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Medic told she'd be better off being a prostitute

Published:Monday | July 17, 2017 | 12:00 AMJodi-Ann Gilpin

Already working under adverse conditions with limited resources, staff at the downtown-based Kingston Public Hospital (KPH) are now facing an additional problem as some patients and visitors hurl threats and abuse at them.

"We are told everything under the sun. Any expletive you can think of, we have heard it. I heard a patient tell a female medical personnel that she is better off being a prostitute because she's not doing anything.

"The emergency room is a strange place, where it can go from complete chaos to looking completely quiet. So if they come at a moment when we have finally cleared off all the trauma cases and it looks quiet, they will assume that we are not doing anything," Dr Renee Armstrong, medical officer at the Accident and Emergency (A&E) unit at KPH, told a Gleaner Editors' Forum last Thursday.

"We get threatened so frequently. We get verbally abused so frequently," she said. Describing the rush of emotions they experience, Armstrong said that there were moments when the medical staff were concerned or felt hurt because of the abuse, "but two seconds later, you have somebody coming in that you need to treat or somebody else who is coming with the same kind of threat and comment.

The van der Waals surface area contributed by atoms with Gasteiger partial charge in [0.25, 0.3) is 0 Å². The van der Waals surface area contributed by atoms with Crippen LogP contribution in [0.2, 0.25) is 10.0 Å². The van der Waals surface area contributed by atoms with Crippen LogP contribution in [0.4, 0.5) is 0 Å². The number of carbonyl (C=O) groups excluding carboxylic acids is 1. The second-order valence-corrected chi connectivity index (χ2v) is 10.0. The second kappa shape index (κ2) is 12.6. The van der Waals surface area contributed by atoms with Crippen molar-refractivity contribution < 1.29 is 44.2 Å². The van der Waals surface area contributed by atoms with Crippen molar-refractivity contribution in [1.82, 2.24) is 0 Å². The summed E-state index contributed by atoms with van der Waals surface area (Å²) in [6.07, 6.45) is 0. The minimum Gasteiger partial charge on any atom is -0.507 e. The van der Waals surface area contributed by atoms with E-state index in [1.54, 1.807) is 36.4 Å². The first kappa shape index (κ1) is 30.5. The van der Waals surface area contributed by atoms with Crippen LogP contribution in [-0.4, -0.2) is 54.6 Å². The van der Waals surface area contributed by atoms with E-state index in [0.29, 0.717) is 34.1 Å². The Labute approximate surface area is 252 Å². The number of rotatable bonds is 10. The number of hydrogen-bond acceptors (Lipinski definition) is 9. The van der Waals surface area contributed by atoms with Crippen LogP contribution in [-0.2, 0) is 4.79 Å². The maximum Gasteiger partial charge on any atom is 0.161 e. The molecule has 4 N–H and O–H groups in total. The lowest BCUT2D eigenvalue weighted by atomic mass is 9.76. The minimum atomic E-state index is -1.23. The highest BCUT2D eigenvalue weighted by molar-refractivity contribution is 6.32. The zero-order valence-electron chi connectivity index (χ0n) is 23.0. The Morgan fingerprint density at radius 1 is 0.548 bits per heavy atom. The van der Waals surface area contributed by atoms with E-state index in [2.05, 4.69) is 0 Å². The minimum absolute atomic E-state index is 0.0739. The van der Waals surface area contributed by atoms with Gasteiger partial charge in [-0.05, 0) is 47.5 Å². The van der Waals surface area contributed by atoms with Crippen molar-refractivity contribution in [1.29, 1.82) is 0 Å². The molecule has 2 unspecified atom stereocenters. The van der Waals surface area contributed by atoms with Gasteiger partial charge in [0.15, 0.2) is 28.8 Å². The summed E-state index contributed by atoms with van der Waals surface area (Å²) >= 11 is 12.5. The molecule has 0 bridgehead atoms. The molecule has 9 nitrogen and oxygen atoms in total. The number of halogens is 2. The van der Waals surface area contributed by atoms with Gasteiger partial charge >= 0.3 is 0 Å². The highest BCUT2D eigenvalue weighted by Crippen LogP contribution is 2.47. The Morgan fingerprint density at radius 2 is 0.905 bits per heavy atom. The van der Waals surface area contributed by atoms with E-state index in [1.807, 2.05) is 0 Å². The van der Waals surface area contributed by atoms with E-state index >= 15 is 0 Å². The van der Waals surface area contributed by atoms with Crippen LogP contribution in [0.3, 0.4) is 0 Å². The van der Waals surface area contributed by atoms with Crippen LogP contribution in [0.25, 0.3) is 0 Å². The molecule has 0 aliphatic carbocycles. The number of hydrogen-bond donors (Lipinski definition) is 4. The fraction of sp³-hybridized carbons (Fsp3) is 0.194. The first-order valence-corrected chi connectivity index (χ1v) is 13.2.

"You are not really offered the time to process a severely traumatic case. You are not offered the time to process a threat or some expletives that were thrown at you because you are so busy." But Armstrong said, "You can't afford to let what happened with the patient before cloud your judgement with this patient, so you basically have to wipe the slate in your mind clean and work on the next one and the next, and the next (patient)."

... Abused even after saving a life

Melanie Guelph, registered nurse at the Accident and Emergency (A&E) unit, had a similar story as she described working at the KPH as a thankless job.

"We get the abuse even after trying to save an individual's life. When they recover, they say things like, 'Where is my $300 weh unu tek outa mi pocket?', and go as far as to say, 'It better unu did mek mi dead.' That is the thanks we get," said Guelph.

"One [patient] came one day with a machete wound in his chest and the surgeon had to hold his heart and rush him to the theatre and the doctors up there patch him up. And he came back three weeks later to ask for the $300," said Guelph.